He’s hardly alone. Some now within Trump’s own administration previously said similar things. In July, Trump’s Secretary of Defense James Mattis warned against campaign trail talk of banning Muslims. “This kind of thing is causing us great damage right now, and it’s sending shock waves through the international system.” While the order does not specifically ban muslims, Secretary Mattis, according to aides, remains strongly opposed.

Since 9/11, Presidents of both parties have been forced to make tough decisions about measures required to keep Americans safe. To President Trump and his supporters, the travel ban should be viewed through this same lens.

There is legitimate concern, for example, about sufficient vetting for Syrian refugees given the state of chaos in that country. If the ban was limited to a temporary halt on refugee admissions from Syria, it might be more defensible. But, banning all travel from seven majority Muslim countries is a draconian step to be taking on a hunch.

In the post 9/11 era, the balance of liberty and security has at times tilted towards security: enhanced screening at airports, tighter-restrictions on visas for travelers from certain countries, and expanded intelligence gathering. Most of these measures have drawn some degree of controversy.

Past Presidents took these actions reluctantly, after weighing the implications and circulating drafts among government agencies to smooth out rough edges and avoid unintended consequences. Yet, the travel ban was announced not with reluctance, but glee, underscoring its fundamentally political nature.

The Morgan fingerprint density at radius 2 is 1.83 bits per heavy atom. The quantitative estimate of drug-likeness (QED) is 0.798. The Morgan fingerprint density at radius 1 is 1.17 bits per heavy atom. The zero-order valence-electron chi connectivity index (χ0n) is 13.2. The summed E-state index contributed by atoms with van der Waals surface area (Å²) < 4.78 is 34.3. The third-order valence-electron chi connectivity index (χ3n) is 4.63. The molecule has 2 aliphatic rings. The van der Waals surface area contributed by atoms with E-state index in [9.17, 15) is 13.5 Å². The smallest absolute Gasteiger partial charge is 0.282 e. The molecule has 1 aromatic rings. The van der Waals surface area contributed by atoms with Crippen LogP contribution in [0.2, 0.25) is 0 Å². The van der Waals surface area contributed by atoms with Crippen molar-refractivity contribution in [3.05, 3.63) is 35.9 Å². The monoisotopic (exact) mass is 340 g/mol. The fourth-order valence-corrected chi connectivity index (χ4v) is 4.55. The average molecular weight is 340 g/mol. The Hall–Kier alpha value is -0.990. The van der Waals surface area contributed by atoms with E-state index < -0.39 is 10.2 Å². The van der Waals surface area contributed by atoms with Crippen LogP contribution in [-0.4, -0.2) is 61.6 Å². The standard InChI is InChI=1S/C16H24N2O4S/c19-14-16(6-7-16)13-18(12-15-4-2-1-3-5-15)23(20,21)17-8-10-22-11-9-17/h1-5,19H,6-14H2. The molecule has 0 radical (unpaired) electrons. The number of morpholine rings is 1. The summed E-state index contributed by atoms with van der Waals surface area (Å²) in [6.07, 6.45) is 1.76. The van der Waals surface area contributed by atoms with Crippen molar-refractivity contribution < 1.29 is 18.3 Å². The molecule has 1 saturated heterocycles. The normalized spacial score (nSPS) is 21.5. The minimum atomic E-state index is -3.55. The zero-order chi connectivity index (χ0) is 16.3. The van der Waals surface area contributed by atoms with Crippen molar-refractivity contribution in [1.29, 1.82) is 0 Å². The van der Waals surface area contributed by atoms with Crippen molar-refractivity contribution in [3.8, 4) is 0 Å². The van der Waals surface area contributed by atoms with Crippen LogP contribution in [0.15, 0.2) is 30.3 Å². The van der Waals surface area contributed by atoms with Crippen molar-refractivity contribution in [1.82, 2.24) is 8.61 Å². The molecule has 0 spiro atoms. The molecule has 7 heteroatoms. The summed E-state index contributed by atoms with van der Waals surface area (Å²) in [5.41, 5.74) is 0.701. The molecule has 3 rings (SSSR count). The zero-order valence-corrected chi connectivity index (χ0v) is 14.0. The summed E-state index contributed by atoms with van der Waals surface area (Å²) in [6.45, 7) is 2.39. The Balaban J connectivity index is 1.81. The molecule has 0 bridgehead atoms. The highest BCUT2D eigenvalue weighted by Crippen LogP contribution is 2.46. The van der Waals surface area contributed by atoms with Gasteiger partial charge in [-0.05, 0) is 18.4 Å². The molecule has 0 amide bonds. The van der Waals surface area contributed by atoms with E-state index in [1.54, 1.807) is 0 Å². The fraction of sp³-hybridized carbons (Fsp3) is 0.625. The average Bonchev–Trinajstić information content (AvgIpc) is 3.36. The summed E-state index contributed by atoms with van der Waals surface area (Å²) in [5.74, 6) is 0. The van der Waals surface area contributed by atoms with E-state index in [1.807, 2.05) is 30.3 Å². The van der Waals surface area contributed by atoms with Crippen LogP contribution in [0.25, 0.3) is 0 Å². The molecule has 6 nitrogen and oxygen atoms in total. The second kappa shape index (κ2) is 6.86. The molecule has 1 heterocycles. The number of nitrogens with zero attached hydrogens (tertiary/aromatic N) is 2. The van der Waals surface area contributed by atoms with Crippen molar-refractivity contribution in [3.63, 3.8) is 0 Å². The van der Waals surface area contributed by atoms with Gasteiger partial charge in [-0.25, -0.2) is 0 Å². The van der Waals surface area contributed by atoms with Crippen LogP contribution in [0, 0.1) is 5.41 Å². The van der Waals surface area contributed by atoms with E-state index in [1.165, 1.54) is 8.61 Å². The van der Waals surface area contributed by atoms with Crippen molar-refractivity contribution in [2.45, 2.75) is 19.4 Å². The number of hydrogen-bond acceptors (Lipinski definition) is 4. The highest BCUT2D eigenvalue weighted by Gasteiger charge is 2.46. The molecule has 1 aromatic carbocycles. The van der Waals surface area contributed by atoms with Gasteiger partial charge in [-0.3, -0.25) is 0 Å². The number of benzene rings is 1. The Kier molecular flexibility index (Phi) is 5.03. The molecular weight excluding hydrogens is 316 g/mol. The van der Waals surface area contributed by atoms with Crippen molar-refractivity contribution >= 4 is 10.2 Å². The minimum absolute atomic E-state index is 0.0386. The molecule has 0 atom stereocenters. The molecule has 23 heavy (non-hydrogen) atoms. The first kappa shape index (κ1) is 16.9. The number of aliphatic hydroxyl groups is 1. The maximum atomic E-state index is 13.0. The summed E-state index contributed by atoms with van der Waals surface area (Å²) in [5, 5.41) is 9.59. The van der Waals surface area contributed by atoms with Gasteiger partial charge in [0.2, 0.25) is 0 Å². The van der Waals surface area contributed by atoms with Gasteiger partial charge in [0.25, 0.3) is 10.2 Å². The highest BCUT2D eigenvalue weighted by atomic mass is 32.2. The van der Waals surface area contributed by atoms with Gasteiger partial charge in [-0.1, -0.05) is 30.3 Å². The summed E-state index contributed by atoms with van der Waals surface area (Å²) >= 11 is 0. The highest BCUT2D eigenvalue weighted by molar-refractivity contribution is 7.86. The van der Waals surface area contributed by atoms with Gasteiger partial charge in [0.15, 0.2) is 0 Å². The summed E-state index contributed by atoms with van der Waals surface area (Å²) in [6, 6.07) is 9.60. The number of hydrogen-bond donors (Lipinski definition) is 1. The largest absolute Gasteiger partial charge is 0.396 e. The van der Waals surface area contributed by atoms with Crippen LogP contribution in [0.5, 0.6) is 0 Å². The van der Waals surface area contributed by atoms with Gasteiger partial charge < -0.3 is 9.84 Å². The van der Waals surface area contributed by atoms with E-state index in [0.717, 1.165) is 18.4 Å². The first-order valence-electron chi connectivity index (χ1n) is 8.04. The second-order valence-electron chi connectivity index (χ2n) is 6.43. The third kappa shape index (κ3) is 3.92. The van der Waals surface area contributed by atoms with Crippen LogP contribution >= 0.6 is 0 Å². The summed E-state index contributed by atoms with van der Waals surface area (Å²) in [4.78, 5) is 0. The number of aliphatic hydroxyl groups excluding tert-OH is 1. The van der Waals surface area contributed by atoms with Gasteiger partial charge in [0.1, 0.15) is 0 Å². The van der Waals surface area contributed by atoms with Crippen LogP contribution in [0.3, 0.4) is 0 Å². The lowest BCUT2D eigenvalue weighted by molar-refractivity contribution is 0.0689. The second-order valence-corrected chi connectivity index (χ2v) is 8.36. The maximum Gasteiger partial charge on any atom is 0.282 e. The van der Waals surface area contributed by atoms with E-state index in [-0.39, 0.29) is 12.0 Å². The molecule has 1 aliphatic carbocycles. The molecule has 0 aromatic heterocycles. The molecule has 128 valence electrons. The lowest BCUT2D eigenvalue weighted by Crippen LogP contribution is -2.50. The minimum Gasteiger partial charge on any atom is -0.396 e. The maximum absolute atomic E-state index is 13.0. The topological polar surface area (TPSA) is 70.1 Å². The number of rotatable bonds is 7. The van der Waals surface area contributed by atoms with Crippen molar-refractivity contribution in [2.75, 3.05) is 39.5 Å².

Politics Versus Reality

The travel ban is demonstrating the dangers of applying populist politics to sensitive national security issues. The haste with which it was developed and the dubious connection to national security has put the order on legally tenuous ground.

Last week, a White House aide described the order as a “massive success.” The comment has been widely mocked, but it all depends on what success means. Seen in terms of national security, process of government and rule of law, Trump’s travel ban indisputably is not a success at all. Yet, Trump’s supporters are thrilled.  In terms of the politics of his base, it is indeed a “massive success.”

And here lies the challenge for the man now holding the reins of the federal government. Trump’s populist message depends on the premise that adversaries, muslim terrorists, illegal immigrants and Washington elites are the source of the country’s problems. While there are kernels of truth in each, solutions are not as simple as banning immigrants from muslim countries, building a wall, and putting an outsider in the White House. Ultimately, a Presidency is judged by results, not rhetoric.

President Trump is in a position any President would envy. With his party in control of Congress, a steadfastly loyal political base, and a country that mostly wants him to succeed, Trump has the potential to be a consequential President. But, at some point, he will have to decide what success means. Is it actually making America great, or just doing a lot of stuff and claiming he has done so?